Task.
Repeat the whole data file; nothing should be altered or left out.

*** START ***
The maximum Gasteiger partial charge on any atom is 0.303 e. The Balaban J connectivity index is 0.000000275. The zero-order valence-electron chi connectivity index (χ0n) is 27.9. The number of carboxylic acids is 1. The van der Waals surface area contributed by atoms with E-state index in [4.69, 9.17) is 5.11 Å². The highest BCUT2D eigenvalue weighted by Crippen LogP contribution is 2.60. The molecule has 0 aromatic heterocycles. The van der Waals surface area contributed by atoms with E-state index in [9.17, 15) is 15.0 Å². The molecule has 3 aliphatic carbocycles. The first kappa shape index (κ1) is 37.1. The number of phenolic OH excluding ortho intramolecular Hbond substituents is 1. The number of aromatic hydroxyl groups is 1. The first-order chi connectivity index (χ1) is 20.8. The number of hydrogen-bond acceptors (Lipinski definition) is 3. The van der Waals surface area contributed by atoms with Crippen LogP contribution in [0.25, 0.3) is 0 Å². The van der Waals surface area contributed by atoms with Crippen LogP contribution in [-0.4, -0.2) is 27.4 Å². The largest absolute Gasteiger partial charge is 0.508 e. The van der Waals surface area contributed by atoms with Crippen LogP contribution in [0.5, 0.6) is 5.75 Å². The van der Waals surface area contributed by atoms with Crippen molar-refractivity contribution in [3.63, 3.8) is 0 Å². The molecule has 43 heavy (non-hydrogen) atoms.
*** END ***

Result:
The maximum Gasteiger partial charge on any atom is 0.303 e. The Balaban J connectivity index is 0.000000275. The zero-order valence-electron chi connectivity index (χ0n) is 27.9. The number of carboxylic acids is 1. The van der Waals surface area contributed by atoms with E-state index in [4.69, 9.17) is 5.11 Å². The highest BCUT2D eigenvalue weighted by Crippen LogP contribution is 2.60. The molecule has 0 aromatic heterocycles. The van der Waals surface area contributed by atoms with E-state index in [9.17, 15) is 15.0 Å². The molecule has 3 aliphatic carbocycles. The first kappa shape index (κ1) is 37.1. The number of phenolic OH excluding ortho intramolecular Hbond substituents is 1. The number of aromatic hydroxyl groups is 1. The first-order chi connectivity index (χ1) is 20.8. The number of hydrogen-bond acceptors (Lipinski definition) is 3. The van der Waals surface area contributed by atoms with Crippen LogP contribution in [0.25, 0.3) is 0 Å². The van der Waals surface area contributed by atoms with Crippen LogP contribution in [-0.4, -0.2) is 27.4 Å². The largest absolute Gasteiger partial charge is 0.508 e. The van der Waals surface area contributed by atoms with Crippen LogP contribution in [0.5, 0.6) is 5.75 Å². The van der Waals surface area contributed by atoms with Crippen molar-refractivity contribution in [3.63, 3.8) is 0 Å². The molecule has 43 heavy (non-hydrogen) atoms.